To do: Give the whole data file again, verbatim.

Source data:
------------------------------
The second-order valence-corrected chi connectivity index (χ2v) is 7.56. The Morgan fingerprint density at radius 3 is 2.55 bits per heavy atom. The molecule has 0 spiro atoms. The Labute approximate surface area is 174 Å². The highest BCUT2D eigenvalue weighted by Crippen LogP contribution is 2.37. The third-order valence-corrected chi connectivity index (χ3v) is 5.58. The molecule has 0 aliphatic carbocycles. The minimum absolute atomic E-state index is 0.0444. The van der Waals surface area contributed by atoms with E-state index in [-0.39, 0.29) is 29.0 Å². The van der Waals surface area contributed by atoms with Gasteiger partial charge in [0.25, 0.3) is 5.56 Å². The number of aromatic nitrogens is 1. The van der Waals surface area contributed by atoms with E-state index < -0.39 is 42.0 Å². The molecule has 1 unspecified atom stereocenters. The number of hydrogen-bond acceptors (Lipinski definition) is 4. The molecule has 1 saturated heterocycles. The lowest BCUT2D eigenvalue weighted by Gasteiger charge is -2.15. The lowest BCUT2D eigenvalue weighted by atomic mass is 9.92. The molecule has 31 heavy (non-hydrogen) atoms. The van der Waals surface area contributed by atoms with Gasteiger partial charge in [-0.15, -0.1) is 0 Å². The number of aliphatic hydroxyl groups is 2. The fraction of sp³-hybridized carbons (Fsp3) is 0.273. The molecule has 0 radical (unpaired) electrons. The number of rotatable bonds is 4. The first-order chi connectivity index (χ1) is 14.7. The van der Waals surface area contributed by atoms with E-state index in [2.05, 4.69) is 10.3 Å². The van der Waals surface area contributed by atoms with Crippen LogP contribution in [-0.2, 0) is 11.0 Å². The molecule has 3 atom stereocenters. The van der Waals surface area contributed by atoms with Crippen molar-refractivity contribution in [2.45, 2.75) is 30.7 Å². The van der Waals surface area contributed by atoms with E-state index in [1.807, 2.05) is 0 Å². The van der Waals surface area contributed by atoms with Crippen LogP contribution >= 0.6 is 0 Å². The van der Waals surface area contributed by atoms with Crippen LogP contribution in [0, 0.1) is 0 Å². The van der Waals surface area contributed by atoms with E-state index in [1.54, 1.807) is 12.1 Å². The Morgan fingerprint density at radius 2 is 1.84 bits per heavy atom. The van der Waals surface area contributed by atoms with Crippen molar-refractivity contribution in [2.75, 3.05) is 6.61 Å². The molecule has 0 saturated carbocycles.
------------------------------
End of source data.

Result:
The second-order valence-corrected chi connectivity index (χ2v) is 7.56. The Morgan fingerprint density at radius 3 is 2.55 bits per heavy atom. The molecule has 0 spiro atoms. The Labute approximate surface area is 174 Å². The highest BCUT2D eigenvalue weighted by Crippen LogP contribution is 2.37. The third-order valence-corrected chi connectivity index (χ3v) is 5.58. The molecule has 0 aliphatic carbocycles. The minimum absolute atomic E-state index is 0.0444. The van der Waals surface area contributed by atoms with E-state index in [-0.39, 0.29) is 29.0 Å². The van der Waals surface area contributed by atoms with Gasteiger partial charge in [0.25, 0.3) is 5.56 Å². The number of aromatic nitrogens is 1. The van der Waals surface area contributed by atoms with E-state index < -0.39 is 42.0 Å². The molecule has 1 unspecified atom stereocenters. The number of hydrogen-bond acceptors (Lipinski definition) is 4. The molecule has 1 saturated heterocycles. The lowest BCUT2D eigenvalue weighted by Gasteiger charge is -2.15. The lowest BCUT2D eigenvalue weighted by atomic mass is 9.92. The molecule has 31 heavy (non-hydrogen) atoms. The van der Waals surface area contributed by atoms with Gasteiger partial charge in [-0.15, -0.1) is 0 Å². The number of aliphatic hydroxyl groups is 2. The fraction of sp³-hybridized carbons (Fsp3) is 0.273. The molecule has 0 radical (unpaired) electrons. The number of rotatable bonds is 4. The first-order chi connectivity index (χ1) is 14.7. The van der Waals surface area contributed by atoms with E-state index in [2.05, 4.69) is 10.3 Å². The van der Waals surface area contributed by atoms with Crippen LogP contribution in [-0.2, 0) is 11.0 Å². The molecule has 3 atom stereocenters. The van der Waals surface area contributed by atoms with Crippen molar-refractivity contribution in [2.45, 2.75) is 30.7 Å². The van der Waals surface area contributed by atoms with E-state index in [1.807, 2.05) is 0 Å². The van der Waals surface area contributed by atoms with Crippen LogP contribution >= 0.6 is 0 Å². The van der Waals surface area contributed by atoms with Crippen LogP contribution in [0, 0.1) is 0 Å². The van der Waals surface area contributed by atoms with E-state index in [1.54, 1.807) is 12.1 Å². The Morgan fingerprint density at radius 2 is 1.84 bits per heavy atom. The van der Waals surface area contributed by atoms with Crippen molar-refractivity contribution in [2.75, 3.05) is 6.61 Å². The molecule has 0 saturated carbocycles.